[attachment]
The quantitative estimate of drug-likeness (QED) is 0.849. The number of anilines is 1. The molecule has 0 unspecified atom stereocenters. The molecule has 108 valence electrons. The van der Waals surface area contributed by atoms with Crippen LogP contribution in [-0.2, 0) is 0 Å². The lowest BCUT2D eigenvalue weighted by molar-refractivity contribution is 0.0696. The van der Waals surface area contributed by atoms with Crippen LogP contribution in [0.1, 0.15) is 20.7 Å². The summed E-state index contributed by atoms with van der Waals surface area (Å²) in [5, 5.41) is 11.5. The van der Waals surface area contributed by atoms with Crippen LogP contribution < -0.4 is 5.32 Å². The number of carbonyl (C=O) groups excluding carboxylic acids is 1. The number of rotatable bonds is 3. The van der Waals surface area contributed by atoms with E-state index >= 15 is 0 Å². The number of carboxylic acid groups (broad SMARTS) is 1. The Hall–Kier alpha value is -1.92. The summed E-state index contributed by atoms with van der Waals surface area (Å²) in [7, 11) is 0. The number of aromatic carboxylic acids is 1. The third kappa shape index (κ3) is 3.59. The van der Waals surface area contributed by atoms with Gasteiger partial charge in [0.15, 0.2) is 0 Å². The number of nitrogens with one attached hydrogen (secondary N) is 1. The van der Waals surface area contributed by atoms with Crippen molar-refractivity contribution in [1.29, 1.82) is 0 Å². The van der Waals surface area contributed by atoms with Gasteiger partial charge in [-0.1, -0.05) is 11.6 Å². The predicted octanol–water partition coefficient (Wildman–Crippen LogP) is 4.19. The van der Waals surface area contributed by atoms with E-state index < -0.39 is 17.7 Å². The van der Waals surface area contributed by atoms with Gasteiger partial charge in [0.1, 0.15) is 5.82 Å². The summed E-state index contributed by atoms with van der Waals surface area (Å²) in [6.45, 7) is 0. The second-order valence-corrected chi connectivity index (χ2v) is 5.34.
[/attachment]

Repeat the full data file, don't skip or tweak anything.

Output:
The quantitative estimate of drug-likeness (QED) is 0.849. The number of anilines is 1. The molecule has 0 unspecified atom stereocenters. The molecule has 108 valence electrons. The van der Waals surface area contributed by atoms with Crippen LogP contribution in [-0.2, 0) is 0 Å². The lowest BCUT2D eigenvalue weighted by molar-refractivity contribution is 0.0696. The van der Waals surface area contributed by atoms with Crippen LogP contribution in [0.1, 0.15) is 20.7 Å². The summed E-state index contributed by atoms with van der Waals surface area (Å²) in [5, 5.41) is 11.5. The van der Waals surface area contributed by atoms with Crippen LogP contribution < -0.4 is 5.32 Å². The number of carbonyl (C=O) groups excluding carboxylic acids is 1. The number of rotatable bonds is 3. The van der Waals surface area contributed by atoms with E-state index >= 15 is 0 Å². The number of carboxylic acid groups (broad SMARTS) is 1. The Hall–Kier alpha value is -1.92. The summed E-state index contributed by atoms with van der Waals surface area (Å²) in [7, 11) is 0. The number of aromatic carboxylic acids is 1. The third kappa shape index (κ3) is 3.59. The van der Waals surface area contributed by atoms with Gasteiger partial charge in [0.15, 0.2) is 0 Å². The number of nitrogens with one attached hydrogen (secondary N) is 1. The van der Waals surface area contributed by atoms with Crippen molar-refractivity contribution in [1.29, 1.82) is 0 Å². The van der Waals surface area contributed by atoms with Gasteiger partial charge in [-0.1, -0.05) is 11.6 Å². The predicted octanol–water partition coefficient (Wildman–Crippen LogP) is 4.19. The van der Waals surface area contributed by atoms with E-state index < -0.39 is 17.7 Å². The van der Waals surface area contributed by atoms with Gasteiger partial charge in [0.1, 0.15) is 5.82 Å². The summed E-state index contributed by atoms with van der Waals surface area (Å²) in [6.45, 7) is 0. The second-order valence-corrected chi connectivity index (χ2v) is 5.34.